Remedies for Razor Burn

Reviewed by Dan Brennan, MD on November 14, 2020

Razor burn is a skin irritation caused by shaving the skin. It usually appears as red areas on the skin and can be considered a form of irritant contact dermatitis (skin rash). Its symptoms may include burning, redness, itching, and stinging.

Anyone who shaves can get razor burn. It usually appears on the legs, armpits, or face soon after you shave those parts of your body. If you shave, take care in how you do it to help reduce the frequency of razor burn on your skin.

Razor burn is not quite the same thing as razor bumps, although the two terms are often used interchangeably. Razor bumps are ingrown hairs that result from hair removal, with the hair curling into the skin as it grows back.

Both conditions can result in red and irritated skin, but razor bumps are characterized by the tell-tale bumps, which may look like small pimples. Razor burn, on the other hand, looks more like red streaks or blotches across the skin.

Remedies and Treatments for Razor Burn

Razor burn can be painful and unattractive. It will usually go away on its own, but there are some steps you can take to help skin heal more quickly and prevent future incidents.

Razor Burn Treatment

In order to relieve uncomfortable razor burn and speed up the healing process, you want to apply soothing products that also protect the skin and keep it moist. Many grocery stores and drugstores sell different products to ease razor burn symptoms. Look at the labels of skin products at your preferred place in order to choose one with the right ingredients.

The following ingredients may help protect the skin’s outer layer, which is most vulnerable to razor burn, and combat redness and peeling:

These ingredients can also help with razor burn, calming the skin and promoting repair:

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Perhaps the best product or ingredient for razor burn is the one that’s easiest to find: aloe vera. Aloe vera is a gel found in the aloe vera plant. It acts as a moisturizer, soother, antiseptic, antiviral, and anti-inflammatory substance. Many people use it to treat sunburn, but its effects can also help ease razor burn symptoms. Grocery stores, drug stores, and plant stores sell products with aloe vera in it or the aloe vera plant.

In addition, aloe vera contains glucomannan and gibberellin (a plant hormone), which increase the synthesis of collagen (protein for skin and bones). As a result, aloe vera helps wounds to heal and can help prevent scarring.

Tea tree oil, which should always be heavily diluted (watered down) before use, can also play a role in soothing inflammation and keeping razor burn from becoming infected. It has well-known antimicrobial (stops microorganisms from growing) and anti-inflammatory properties.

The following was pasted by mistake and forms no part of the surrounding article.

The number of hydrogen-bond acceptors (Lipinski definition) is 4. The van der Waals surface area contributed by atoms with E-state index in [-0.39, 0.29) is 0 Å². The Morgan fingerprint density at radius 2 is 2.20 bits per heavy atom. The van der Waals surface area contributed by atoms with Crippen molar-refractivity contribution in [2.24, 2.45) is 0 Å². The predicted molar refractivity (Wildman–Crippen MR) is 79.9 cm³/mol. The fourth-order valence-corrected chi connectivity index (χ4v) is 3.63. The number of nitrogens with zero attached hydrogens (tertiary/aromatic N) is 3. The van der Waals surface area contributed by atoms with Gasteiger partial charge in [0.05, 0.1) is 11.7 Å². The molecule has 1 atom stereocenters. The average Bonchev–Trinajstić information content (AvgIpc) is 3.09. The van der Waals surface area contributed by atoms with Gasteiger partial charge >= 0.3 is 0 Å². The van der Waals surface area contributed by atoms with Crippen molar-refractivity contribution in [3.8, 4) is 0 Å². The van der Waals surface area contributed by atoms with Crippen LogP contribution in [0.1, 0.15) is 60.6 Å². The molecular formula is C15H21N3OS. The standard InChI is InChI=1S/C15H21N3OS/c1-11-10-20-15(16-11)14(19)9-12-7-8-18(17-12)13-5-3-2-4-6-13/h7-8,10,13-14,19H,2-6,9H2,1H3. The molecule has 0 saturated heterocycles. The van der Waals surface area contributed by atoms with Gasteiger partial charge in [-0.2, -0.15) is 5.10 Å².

Razor Burn Prevention

The most important thing that you can do to prevent razor burn and other shaving irritations is to practice good shaving techniques. Some recommendations include:

  1. Shave when your skin is clean, wet, and warm.
  2. Apply a shaving gel or cream to the area. Look for a gentle product that won’t irritate your skin.
  3. Shave in the direction that hair grows. It can be tempting to go against the grain for a closer shave, but shaving in the right direction is a crucial part of preventing razor burn and bumps. Keep strokes light.
  4. Rinse your razor after each application to remove buildup.
  5. Store razors in a dry area and replace often. Razors should stay sharp and clear of rust or buildup.

Choose a high-quality razor, and after shaving, apply a fragrance-free, moisturizing cream to restore the skin’s natural barriers.

If shaving the body, avoid wearing tight clothes that will rub against newly shaven areas, which can irritate the skin.

When to See a Doctor

While razor burn is rarely serious, you should consult your doctor in the following cases.

  • Discomfort causes you to lose sleep or results in difficulty performing ordinary activity
  • The rash continues for weeks
  • There is any sign of infection such as pus

It is severe enough to blister

WebMD Medical Reference

Sources

SOURCES:

American Academy of Dermatology: “HAIR REMOVAL: HOW TO SHAVE.”

Clinical Microbiology Reviews: “Melaleuca alternifolia (Tea Tree) Oil: a Review of Antimicrobial and Other Medicinal Properties.”

Indian Journal of Dermatology: “ALOE VERA: A SHORT REVIEW.”

The International Dermal Institute: “When Razor Meets Skin: A Scientific Approach to Shaving.”

Mayo Clinic: “Contact dermatitis.”

Yale Medicine: “Growing a Pandemic Beard? Solve Skin Problems Caused by Your Facial Hair.”

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